this court, never came before the supreme court, for,
as I have already observed, this is the first at-
tempt in this country to convict a person of trea-
son, who was not present when the act was committed.
It is well known that Vigol and Mitchel, the only per-
sons of the multitude concerned in the western insurrec-
tion in 1794, who were convicted and sentenced to die
(but were afterwards- pardoned), though the most actively
engaged, were mere instruments instigated and per-
suaded by others; but what was the conduct of the gov-
ernment of the United States on that occasion? Were
those who fomented, advised, or encouraged the insur-
rection, but were not actors in it, indicted and prose-
cuted ? No actors and actors only, were indicted ; and


I trust this attempt, which is as novel as it is dangerous,
will never be sanctioned by this court ; and if I know my
own mind, I feel a better and more powerful motive than
professional duty, in endeavoring to prevent the estab-
lishment of their doctrine ; a most ardent desire to avert
from my country, my family, and myself, an evil so very
pernicious and repugnant to every principle of civ.il lib-
erty. I would unite with themselves with as much zeal
and energy as possible, in opposing it ; for if it were to
be sanctioned as a confirmed doctrine, it might be justly
said, that, however perfect in theory, our government
was a practical tyranny at the pleasure of those who
have the administration of the government in their
hands. It is on these grounds that I have argued this
cause ; not solely in defense of my client, but for the
sake of the community at large, and of posterity.

If the law be as I have stated, it is not very extraor-
dinary that the court should, in a point not immedi-
ately before it, have adopted the dicta of writers in
England as authority, and have applied them to this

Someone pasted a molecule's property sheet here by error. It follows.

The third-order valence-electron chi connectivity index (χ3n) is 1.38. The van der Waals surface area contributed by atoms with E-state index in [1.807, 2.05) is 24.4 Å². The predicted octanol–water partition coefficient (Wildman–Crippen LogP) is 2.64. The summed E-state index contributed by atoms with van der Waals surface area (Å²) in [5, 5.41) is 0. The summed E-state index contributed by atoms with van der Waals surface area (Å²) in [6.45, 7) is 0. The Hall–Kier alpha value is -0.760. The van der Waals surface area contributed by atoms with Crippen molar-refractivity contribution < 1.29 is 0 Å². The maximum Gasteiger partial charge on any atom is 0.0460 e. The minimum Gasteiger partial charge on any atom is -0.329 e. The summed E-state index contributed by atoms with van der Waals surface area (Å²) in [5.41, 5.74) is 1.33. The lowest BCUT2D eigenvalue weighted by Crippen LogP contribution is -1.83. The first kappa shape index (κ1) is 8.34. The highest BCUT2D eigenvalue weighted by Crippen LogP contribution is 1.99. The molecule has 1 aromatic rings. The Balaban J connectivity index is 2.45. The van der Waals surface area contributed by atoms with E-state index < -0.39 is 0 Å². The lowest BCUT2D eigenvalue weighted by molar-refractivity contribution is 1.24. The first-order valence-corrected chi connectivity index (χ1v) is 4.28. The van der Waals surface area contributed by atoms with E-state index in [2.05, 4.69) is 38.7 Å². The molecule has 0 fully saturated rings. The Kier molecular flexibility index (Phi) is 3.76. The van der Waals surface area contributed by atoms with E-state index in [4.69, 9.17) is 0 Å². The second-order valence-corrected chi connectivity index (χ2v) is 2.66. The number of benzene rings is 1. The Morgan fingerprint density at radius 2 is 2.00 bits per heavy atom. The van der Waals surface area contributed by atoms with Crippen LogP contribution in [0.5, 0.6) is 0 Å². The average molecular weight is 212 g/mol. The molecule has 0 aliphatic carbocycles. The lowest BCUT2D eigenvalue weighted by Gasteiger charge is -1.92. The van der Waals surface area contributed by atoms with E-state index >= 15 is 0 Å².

country, without full consideration of all the points on
which the question turned.

I think, therefore, that it is proved that under the
constitution of the United States no man can be con-
victed of treason, who was not present when the overt
act charged in the indictment was committed.

Before I proceed further, I beg leave to remark that all
my arguments and illustrations are on abstract principles ;
that I wish to make no particular or individual allusions ;
and that I do not mean the smallest reflection on the
government : nor should I think myself justified to waste
the time of the court in making such observations. I
now proceed with my argument.

If, contrary to my firm conviction, I should be mistaken
on this point, I contend,

Secondly, That the offense, if it be punishable, should
be laid in the county and district where the act was done
by the accused which renders him guilty. If he be guilty,
it is by means of some act done by himself; and that act
must have locality. The prosecutors must prove the
fact as laid in their indictment. They have pledged
themselves to furnish proof in support of the charge


therein specified. It being admitted that Mr. Burr
was not present when the act was done, we contend that
they should at once withdraw their indictment, as it does
not contain a specification that can be supported by the
evidence. If he have conspired to levy war against the
United States, and it be admitted that the war was
carried on by others in his absence, his offense can only
be punished by a special indictment charging the facts
as they existed.

To this will be objected the rule of law, that in treason
all are principals ; and that therefore, in construction of
law, the accessory was present aiding and abetting at the
same time and place where the overt act was committed.
But this objection arises from a misapplication of the
rule ; aiders and abettors after the fact are as much in
construction of law, principals, as those before the fact ;
yet there is no doubt that they must be tried, not in the
county where the war was levied, but where they did
the act, which makes them principal traitors by relation.
The rule of law is not founded on arbitrary principles, but
on maxims of immutable justice and reason. Though it
requires, as the best means of deterring people from the
commission of so henious a crime, that all who are in any
manner concerned in it should be equally punished, yet to
prevent oppression, it must be so construed as to be consis-
tent with another sacred rule of law, that the accused must
be informed of the precise nature of the charge against
him, in order that he may be prepared to defend himself.
The accusations, whether in an indictment or informa-
tion, should specially state the offense which is intended
to be proved against the accused. He can not other-
wise be prepared to defend himself. An offense, differ-
ent from that which is charged against him, and which
alone he can be expected to meet with his defense, is
never allowed to be given in evidence. This is the foun-